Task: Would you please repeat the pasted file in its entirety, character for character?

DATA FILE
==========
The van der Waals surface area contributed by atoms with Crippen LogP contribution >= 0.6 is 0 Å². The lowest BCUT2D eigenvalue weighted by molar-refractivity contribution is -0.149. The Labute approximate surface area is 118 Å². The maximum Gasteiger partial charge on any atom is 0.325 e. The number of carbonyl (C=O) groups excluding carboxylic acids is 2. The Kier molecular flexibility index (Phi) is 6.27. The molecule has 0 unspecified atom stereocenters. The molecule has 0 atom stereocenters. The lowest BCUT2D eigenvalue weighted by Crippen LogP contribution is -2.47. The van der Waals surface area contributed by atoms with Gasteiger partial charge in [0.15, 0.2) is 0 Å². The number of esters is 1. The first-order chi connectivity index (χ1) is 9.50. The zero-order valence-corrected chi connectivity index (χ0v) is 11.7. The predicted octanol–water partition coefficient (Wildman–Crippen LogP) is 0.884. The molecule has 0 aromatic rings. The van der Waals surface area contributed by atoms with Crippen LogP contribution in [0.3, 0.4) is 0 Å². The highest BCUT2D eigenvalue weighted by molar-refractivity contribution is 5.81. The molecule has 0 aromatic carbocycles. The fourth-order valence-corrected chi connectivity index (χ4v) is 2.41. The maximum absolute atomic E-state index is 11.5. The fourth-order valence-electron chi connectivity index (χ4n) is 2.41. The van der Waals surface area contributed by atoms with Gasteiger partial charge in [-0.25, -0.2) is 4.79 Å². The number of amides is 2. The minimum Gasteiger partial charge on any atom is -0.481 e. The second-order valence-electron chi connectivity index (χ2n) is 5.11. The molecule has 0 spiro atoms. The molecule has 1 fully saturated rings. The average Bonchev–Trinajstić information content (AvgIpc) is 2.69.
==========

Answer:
The van der Waals surface area contributed by atoms with Crippen LogP contribution >= 0.6 is 0 Å². The lowest BCUT2D eigenvalue weighted by molar-refractivity contribution is -0.149. The Labute approximate surface area is 118 Å². The maximum Gasteiger partial charge on any atom is 0.325 e. The number of carbonyl (C=O) groups excluding carboxylic acids is 2. The Kier molecular flexibility index (Phi) is 6.27. The molecule has 0 unspecified atom stereocenters. The molecule has 0 atom stereocenters. The lowest BCUT2D eigenvalue weighted by Crippen LogP contribution is -2.47. The van der Waals surface area contributed by atoms with Gasteiger partial charge in [0.15, 0.2) is 0 Å². The number of esters is 1. The first-order chi connectivity index (χ1) is 9.50. The zero-order valence-corrected chi connectivity index (χ0v) is 11.7. The predicted octanol–water partition coefficient (Wildman–Crippen LogP) is 0.884. The molecule has 0 aromatic rings. The van der Waals surface area contributed by atoms with Crippen LogP contribution in [0.3, 0.4) is 0 Å². The highest BCUT2D eigenvalue weighted by molar-refractivity contribution is 5.81. The molecule has 0 aromatic carbocycles. The fourth-order valence-corrected chi connectivity index (χ4v) is 2.41. The maximum absolute atomic E-state index is 11.5. The fourth-order valence-electron chi connectivity index (χ4n) is 2.41. The van der Waals surface area contributed by atoms with Gasteiger partial charge in [-0.25, -0.2) is 4.79 Å². The number of amides is 2. The minimum Gasteiger partial charge on any atom is -0.481 e. The second-order valence-electron chi connectivity index (χ2n) is 5.11. The molecule has 0 spiro atoms. The molecule has 1 fully saturated rings. The average Bonchev–Trinajstić information content (AvgIpc) is 2.69.